Sandy is definitely too honest about her own uncertainties as officiant, but when Katie bricks it down the stairs to where Karry is waiting to enter, it breaks the tension, and the ceremony proves quick and elegant. Given his drunken, cantankerous attitude the night before — and his “everything’s fine if I don’t say anything, right?” attitude the morning after — it comes as a genuine surprise to see Clint fighting back tears while he and Karry exchange vows, much less for him to let them flow afterward, proclaiming “thank you Jesus” while gazing at a rainbow over the boat. Karry later explains “The psychic told me my mother my grandfather would show up as a rainbow,” which Katie finds touching; but the charter group’s vacillation between binge drinking, religious affirmations and now a belief if psychic phenomenon doesn’t quite point toward a clear moral or spiritual worldview, certainly not one that overshadows their entitled tantrum on the first night where they remind Sandy and her crew they’re on a “megayacht!” and must be treated as such.

But what’s still left for the crew is to deliver a dinner worthy of an elaborate wedding party, prepared by one chef; Mathew feels emboldened, but Lexi, seemingly succumbing to the long hours and fatigue of the charter, begins bossing him around, and eventually causes a miscommunication where he prepares food before the guests have been seated. Next, a guest announces that she doesn’t “eat pets” and therefore won’t be consuming lamb pops that Mathew prepared, but Lexi has no problem consuming them — even if it means that the guests are left unfulfilled when they request a few additional portions. Lexi’s inexplicable entitlement and Mathew’s scramble to meet the guests’ needs comes to a head, prompting him to eject her from the galley; they later make vague amends, but rest assured that conflict remains simmering like a saucepan on a forgotten burner.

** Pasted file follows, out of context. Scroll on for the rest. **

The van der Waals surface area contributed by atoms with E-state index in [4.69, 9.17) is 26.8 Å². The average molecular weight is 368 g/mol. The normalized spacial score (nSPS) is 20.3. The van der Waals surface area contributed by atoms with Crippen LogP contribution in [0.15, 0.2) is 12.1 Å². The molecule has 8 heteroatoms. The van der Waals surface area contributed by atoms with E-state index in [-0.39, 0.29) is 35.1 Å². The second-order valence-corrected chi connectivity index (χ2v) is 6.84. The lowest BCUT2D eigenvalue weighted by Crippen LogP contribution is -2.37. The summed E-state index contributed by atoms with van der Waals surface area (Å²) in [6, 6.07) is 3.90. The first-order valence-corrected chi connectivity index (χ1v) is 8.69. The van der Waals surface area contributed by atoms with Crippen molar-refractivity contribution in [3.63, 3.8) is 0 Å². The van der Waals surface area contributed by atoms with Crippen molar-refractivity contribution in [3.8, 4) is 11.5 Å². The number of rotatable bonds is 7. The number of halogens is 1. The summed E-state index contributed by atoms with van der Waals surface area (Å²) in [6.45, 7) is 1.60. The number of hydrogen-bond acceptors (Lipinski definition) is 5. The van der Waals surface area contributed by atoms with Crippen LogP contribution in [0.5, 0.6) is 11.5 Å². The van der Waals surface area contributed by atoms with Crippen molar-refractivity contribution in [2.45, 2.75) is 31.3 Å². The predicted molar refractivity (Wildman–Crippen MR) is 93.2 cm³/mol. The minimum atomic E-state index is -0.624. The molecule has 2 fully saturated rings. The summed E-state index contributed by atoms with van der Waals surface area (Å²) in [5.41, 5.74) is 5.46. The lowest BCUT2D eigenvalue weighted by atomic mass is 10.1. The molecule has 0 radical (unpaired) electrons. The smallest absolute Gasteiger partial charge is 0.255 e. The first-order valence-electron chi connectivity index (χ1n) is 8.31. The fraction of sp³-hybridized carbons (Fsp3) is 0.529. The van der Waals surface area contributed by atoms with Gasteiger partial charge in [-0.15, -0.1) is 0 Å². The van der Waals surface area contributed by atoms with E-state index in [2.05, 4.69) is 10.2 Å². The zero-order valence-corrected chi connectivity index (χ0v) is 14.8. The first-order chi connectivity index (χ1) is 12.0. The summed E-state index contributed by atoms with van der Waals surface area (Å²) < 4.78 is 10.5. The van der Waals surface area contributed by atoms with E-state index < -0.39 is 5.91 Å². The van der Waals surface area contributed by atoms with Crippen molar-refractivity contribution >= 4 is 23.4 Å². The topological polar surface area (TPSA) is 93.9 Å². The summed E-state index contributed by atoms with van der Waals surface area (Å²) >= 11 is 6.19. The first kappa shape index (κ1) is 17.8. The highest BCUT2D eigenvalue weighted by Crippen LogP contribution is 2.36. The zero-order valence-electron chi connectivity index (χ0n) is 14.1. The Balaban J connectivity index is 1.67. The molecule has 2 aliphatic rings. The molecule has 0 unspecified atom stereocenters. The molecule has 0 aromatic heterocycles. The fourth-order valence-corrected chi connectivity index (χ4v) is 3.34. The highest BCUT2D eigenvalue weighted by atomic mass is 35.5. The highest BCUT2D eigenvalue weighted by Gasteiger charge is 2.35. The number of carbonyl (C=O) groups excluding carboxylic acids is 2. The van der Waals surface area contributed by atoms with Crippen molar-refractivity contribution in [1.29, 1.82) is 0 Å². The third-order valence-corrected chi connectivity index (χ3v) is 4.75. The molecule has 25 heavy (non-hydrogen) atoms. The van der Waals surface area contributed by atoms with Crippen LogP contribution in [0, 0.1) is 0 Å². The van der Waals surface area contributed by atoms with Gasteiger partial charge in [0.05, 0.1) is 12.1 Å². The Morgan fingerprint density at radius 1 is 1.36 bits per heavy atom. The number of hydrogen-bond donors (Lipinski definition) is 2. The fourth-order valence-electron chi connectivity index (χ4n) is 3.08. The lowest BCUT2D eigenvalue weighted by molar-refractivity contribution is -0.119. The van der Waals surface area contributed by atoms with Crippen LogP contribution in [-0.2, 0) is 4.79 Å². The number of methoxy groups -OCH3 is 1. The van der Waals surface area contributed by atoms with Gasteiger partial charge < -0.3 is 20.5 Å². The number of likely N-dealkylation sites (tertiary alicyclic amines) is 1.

The pre-made cake Mathew ordered more than does the job of concluding the reception as Clint and Karry honor the inexplicable tradition of mashing cake in their spouse’s face, and all go to bed satisfied. Mzi takes his first anchor watch, and manages not to mess anything up; he’s doubly chuffed after they successfully dock at the end of the charter and he throws the heaving line without causing any problems (a frequent issue for greenies, much less smug deck hands in general). Because the Lady Michelle is so big, Sandy must rely upon Malia to navigate the boat in between the concrete “dolphins” in order to dock — but again, the deck crew does a great job before the guests disembark.

After a predictable speech from the guests about “working in hospitality,” however, they give out a pretty huge tip: $25,800, amounting to more than $1700 per crew member. With their pockets full and Mzi’s 26th birthday the next day, the crew scrambles to clean the ship before their first non-work excursion, and visits a local restaurant where Mathew buys everyone a drink to thank them, and atone a bit, for covering for him during his “service interruption.” He’s eager to move on, but they needle him a bit more than he wishes they would; but when he and Lexi start relitigating their little tiff while at the table, it hints at a deeper conflict brewing that will probably play out more explosively over the next charter if they can’t fully resolve it soon — or someone higher up the chain of command can’t figure out a way to do so for them.